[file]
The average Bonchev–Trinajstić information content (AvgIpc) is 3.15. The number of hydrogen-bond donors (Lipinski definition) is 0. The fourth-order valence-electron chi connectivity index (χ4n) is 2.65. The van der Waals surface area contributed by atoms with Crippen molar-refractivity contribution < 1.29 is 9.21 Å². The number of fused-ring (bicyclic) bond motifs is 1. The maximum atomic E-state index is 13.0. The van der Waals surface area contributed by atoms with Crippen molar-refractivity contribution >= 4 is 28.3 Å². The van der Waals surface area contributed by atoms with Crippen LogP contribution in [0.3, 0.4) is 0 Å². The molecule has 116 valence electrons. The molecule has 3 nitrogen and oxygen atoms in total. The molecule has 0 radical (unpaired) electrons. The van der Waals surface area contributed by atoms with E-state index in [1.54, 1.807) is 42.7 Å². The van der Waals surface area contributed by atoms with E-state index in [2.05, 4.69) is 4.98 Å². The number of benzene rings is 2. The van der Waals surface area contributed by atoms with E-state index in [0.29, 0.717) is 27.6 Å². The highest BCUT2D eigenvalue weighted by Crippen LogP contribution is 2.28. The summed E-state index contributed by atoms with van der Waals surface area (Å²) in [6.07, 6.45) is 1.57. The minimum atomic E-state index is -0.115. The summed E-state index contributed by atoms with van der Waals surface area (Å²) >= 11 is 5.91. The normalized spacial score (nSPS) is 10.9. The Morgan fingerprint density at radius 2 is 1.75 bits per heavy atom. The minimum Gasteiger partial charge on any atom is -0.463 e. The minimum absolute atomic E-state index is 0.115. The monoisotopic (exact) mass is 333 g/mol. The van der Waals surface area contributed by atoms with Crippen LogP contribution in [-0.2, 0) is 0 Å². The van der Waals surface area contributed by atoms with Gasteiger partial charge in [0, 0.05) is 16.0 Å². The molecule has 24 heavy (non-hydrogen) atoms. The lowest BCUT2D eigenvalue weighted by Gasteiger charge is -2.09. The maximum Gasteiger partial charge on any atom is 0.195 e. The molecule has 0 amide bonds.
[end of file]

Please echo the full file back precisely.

The average Bonchev–Trinajstić information content (AvgIpc) is 3.15. The number of hydrogen-bond donors (Lipinski definition) is 0. The fourth-order valence-electron chi connectivity index (χ4n) is 2.65. The van der Waals surface area contributed by atoms with Crippen molar-refractivity contribution < 1.29 is 9.21 Å². The number of fused-ring (bicyclic) bond motifs is 1. The maximum atomic E-state index is 13.0. The van der Waals surface area contributed by atoms with Crippen molar-refractivity contribution >= 4 is 28.3 Å². The van der Waals surface area contributed by atoms with Crippen LogP contribution in [0.3, 0.4) is 0 Å². The molecule has 116 valence electrons. The molecule has 3 nitrogen and oxygen atoms in total. The molecule has 0 radical (unpaired) electrons. The van der Waals surface area contributed by atoms with E-state index in [1.54, 1.807) is 42.7 Å². The van der Waals surface area contributed by atoms with E-state index in [2.05, 4.69) is 4.98 Å². The number of benzene rings is 2. The van der Waals surface area contributed by atoms with E-state index in [0.29, 0.717) is 27.6 Å². The highest BCUT2D eigenvalue weighted by Crippen LogP contribution is 2.28. The summed E-state index contributed by atoms with van der Waals surface area (Å²) in [6.07, 6.45) is 1.57. The minimum atomic E-state index is -0.115. The summed E-state index contributed by atoms with van der Waals surface area (Å²) >= 11 is 5.91. The normalized spacial score (nSPS) is 10.9. The Morgan fingerprint density at radius 2 is 1.75 bits per heavy atom. The minimum Gasteiger partial charge on any atom is -0.463 e. The minimum absolute atomic E-state index is 0.115. The monoisotopic (exact) mass is 333 g/mol. The van der Waals surface area contributed by atoms with Crippen LogP contribution in [-0.2, 0) is 0 Å². The van der Waals surface area contributed by atoms with Gasteiger partial charge in [0, 0.05) is 16.0 Å². The molecule has 24 heavy (non-hydrogen) atoms. The lowest BCUT2D eigenvalue weighted by Gasteiger charge is -2.09. The maximum Gasteiger partial charge on any atom is 0.195 e. The molecule has 0 amide bonds.